ORLANDO, Fla. — With Maryland narrowly ahead 61-59 with 6:12 to play, Jalen Smith came up to the left wing to set a screen for Aaron Wiggins. Wiggins drove right before he dumped the ball off to a wide-open Smith rolling to the basket.
The 6’10 big man hauled in the pass and jumped as high as he could, using two hands to slam a dunk over 6’8 forward Noah Kirkwood and send the crowd into a frenzy. Less than 90 seconds later, Wiggins had his own dunk on a putback, extending Maryland’s lead to 65-59 with under five minutes to play.
The Terps had nearly crawled away several times prior, but the pair of slams kicked off a 10-3 Maryland run that finally buried Harvard, giving them a lead they’d never relinquish in a 80-73 win over the Crimson.
Smith and Wiggins were held quiet in the first half, combining for nine points on 3-of-11 shooting with three turnovers. But the duo paired up to push Maryland ahead to the semifinals of the Orlando Invitational and keep the team undefeated.
“[Aaron] really came out aggressive early in the second half, and he also hit a big three in the corner. I was super happy for him,” Anthony Cowan Jr. said. “[Smith] knows when he gets low down there not many people can guard him. We figured that out and started scoring the ball with confidence.”
They weren’t the only ones who flipped a switch in the second half. Cowan — fresh off a career-high 30-point performance against Temple — was held to just three first-half points. But he broke out for 17 points after the break, more than half of which came in a two-minute span.
After a Chris Lewis layup inside with 8:23 to go in the game, Maryland and Harvard were locked in a tie at 58. The Terps had clawed back from an early 11-point deficit to take a lead a few minutes prior, but they couldn’t put the Crimson away for good.
Wiggins secured the rebound off a Harvard miss with 9:38 left in the game and immediately passed the ball to Cowan, who secured the pass and stopped at the top of the three-point arc, allowing his defender to run right by.
The senior then set his feet, paused for a moment and launched a deep three-pointer that hit nothing but net, swishing through the bottom of the basket to give Maryland a 56-53 lead.
The triple capped off a 12-2 run for the Terps, buoyed by 10 points from Cowan in less than two minutes.
“Anthony bailed us out — made incredible threes,” head coach Mark Turgeon said. “And when the game was on the line, our half-court execution was better.”
The run started when walk-on Reese Mona checked into the game, perhaps a way of Turgeon sending a message to the rest of his team. The substitution instantly energized the bench and the crowd, and that translated to the play on the court.
“I loved it,” Darryl Morsell said regarding Mona’s contribution. “We were all excited for him. He does that same stuff in practice all the time, so we’re confident him. ... It’s just good to see him have a big impact on this one.”
As has become the norm for Maryland, it got off to a slow start against Harvard. The Terps trailed by 11 at their worst, facing a 23-12 deficit with just under seven minutes remaining in the first half. The team clawed back with a couple short bursts, but it couldn’t quite pull ahead as it did in the first five games of the season.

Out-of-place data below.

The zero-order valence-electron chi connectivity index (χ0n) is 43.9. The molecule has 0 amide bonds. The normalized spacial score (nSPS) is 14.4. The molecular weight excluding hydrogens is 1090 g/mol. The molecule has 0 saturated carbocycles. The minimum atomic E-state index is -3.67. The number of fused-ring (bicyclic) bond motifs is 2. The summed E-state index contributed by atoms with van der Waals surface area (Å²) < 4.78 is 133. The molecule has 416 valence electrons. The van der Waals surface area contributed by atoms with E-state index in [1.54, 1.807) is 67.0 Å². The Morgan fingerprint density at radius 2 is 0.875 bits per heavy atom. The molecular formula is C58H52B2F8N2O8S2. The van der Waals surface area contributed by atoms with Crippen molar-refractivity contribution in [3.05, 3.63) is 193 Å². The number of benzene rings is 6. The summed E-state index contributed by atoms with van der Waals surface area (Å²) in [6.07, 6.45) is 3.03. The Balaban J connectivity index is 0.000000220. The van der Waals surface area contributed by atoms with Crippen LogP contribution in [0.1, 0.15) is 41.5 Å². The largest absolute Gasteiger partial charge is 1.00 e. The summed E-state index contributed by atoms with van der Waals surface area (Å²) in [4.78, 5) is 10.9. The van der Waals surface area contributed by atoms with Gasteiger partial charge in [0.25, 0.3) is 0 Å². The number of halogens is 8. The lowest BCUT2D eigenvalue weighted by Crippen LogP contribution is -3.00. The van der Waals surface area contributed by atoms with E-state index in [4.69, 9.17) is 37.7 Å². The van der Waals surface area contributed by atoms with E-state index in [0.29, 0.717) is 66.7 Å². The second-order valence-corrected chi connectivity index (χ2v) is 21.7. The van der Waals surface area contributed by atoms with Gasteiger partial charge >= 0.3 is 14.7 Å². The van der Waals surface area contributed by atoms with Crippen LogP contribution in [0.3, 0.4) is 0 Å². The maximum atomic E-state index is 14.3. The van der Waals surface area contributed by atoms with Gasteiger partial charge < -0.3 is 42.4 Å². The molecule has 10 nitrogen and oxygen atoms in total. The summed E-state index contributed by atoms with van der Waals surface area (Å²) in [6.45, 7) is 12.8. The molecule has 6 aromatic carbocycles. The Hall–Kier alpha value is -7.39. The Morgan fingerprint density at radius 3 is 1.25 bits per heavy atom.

The Terps were within striking distance the entire time, but poor shooting and untimely turnovers kept them from putting the Crimson in their rear view mirror. Maryland shot just 10-of-30 from the field — 1-of-10 from three — and turned the ball over 11 times in the first 20 minutes.
Morsell did all he could to keep the score close, scoring six points with seven rebounds — three offensive — with a block. He ultimately finished with the first double-double of his career, scoring 13 points with 12 rebounds to lead the Terps on the boards.
Maryland trailed for the first 10 minutes of the second half as well, but thanks to some timely contributions from Smith, Wiggins and Cowan, its undefeated record didn’t come to an end in Orlando.
Three things to know
1. Poor three-point shooting early on was costly. At a certain point, the Terps are what they are. Entering Friday, they were shooting just 30.5 percent from beyond the arc, third-worst in the Big Ten and outside the top-250 in the country. Maryland’s poor long-range shooting was on full display against Harvard, as it made just one of its 10 attempts in the first half. The Terps finished 7-of-20 from long range, finally hitting some threes at the right time, but a poor 30 minutes from deep were almost too much to overcome.
2. Both teams left points on the board. We’re talking free throws, folks. Maryland went 25-for-40 from the line Friday, which kept it from breaking away at the end of the first half. Harvard wasn’t great from the charity stripe either, making 11 of its 17 attempts.
3. Maryland had no answers for Bryce Aiken. Against the Terps, Aiken was utterly dominant, scoring 15 points in the first half on 5-of-9 shooting, draining a triple while getting to the line often. By the final buzzer, Aiken was the game’s leading scorer with 30 points, going 10-of-18 from the field and 3-of-7 from three-point territory. However, he didn’t do much in the way of facilitating from his point guard position, turning the ball over four times and failing to register a single assist.
“Bryce can score with the best of them, no doubt about it,” Harvard head coach Tommy Amaker. “But he can be better than that, certainly in other areas — quarterbacking our team and leading our team. Those are the areas we need him to embrace a little bit more.”